According to CB Insights, Asia is also the home of many start-up powerhouses. There are an estimated over 140 Asia-based unicorns out a total of 400 globally. These companies hold massive amount of information ranging from users’ financial records and spending habits to behavioural patterns and video/facial recognition data – a treasure trove for cybercriminals.
Asia’s youthful population are digitally connected and mobile enabled. However, the lack of cybersecurity awareness makes the people here highly vulnerable to phishing attacks and other cybercriminal activities. For the population to stay digitally safe, cybersecurity education needs to be brought to the masses.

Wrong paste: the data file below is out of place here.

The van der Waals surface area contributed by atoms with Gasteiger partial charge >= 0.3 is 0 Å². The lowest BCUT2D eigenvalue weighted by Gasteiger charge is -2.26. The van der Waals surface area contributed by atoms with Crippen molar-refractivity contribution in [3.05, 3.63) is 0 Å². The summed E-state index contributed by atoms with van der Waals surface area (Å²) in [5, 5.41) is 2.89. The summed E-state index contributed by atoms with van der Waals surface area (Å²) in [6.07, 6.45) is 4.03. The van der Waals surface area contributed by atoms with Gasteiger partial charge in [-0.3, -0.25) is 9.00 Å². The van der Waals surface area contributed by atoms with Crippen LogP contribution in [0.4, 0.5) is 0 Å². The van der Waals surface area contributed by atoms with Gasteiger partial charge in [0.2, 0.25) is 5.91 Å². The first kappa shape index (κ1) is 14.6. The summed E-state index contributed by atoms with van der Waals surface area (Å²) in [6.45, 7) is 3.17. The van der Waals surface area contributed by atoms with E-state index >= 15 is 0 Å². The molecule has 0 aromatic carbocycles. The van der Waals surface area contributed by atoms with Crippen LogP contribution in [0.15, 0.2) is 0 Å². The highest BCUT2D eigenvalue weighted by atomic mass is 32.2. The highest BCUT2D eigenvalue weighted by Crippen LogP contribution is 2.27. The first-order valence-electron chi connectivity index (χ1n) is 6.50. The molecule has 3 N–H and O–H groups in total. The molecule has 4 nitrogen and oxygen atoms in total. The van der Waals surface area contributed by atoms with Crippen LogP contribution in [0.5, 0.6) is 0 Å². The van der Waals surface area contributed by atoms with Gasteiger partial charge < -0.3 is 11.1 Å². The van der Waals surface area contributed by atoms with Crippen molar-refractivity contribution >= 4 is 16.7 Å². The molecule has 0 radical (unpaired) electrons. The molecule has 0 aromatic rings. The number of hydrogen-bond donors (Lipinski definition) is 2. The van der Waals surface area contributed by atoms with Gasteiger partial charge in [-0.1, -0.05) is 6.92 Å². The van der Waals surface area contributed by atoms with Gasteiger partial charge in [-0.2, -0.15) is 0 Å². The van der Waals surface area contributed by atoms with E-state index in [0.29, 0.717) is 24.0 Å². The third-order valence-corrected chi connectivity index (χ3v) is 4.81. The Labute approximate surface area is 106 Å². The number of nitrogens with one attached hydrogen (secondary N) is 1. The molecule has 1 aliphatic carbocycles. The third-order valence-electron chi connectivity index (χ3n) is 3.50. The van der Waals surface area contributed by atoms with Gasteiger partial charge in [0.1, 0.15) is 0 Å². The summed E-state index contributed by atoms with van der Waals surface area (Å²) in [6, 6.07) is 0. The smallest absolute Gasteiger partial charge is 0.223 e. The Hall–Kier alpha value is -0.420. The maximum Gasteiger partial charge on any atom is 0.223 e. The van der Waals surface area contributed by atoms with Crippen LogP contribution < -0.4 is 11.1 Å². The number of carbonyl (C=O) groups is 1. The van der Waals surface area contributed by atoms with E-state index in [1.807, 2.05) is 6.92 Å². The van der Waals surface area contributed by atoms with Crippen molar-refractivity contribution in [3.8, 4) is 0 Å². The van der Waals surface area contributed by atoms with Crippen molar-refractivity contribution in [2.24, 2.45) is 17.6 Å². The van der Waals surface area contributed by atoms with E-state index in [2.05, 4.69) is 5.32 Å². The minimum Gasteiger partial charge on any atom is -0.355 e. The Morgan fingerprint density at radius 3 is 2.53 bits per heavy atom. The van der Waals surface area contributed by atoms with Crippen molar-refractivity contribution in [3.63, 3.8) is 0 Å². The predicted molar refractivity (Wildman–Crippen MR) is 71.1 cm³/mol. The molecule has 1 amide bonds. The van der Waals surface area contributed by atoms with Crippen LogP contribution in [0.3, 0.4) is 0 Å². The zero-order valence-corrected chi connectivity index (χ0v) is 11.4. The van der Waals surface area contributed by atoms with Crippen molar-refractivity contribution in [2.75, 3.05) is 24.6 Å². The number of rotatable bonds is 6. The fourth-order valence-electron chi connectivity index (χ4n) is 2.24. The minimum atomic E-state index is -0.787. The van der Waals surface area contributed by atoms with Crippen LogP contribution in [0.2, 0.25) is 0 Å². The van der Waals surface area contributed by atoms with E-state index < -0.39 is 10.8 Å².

Regulatory environment needs to change
Against the backdrop of heightened cyber espionage, governments have a significant role to play to ensure businesses can operate without the constant fear of cyber attacks. Regulatory environment can be improved to build cyber resiliency.
One action to take would be to make incident reporting mandatory. This will create a body of research data which can provide insights on threats to the nation and inform the government on strategies it can undertake to strengthen the nation’s cyber posture.
Another key area would be to impose mandatory risk and vulnerability assessment, at lease biannually, on large enterprises. This will help identify threats early and remediations can take place to close any cyber security gaps.
The third approach would be to commence attack vector assessments at least once a year – these assessments will uncover new attack surfaces as businesses adopt new digital formats and build further supplier-partner-customer connectivity.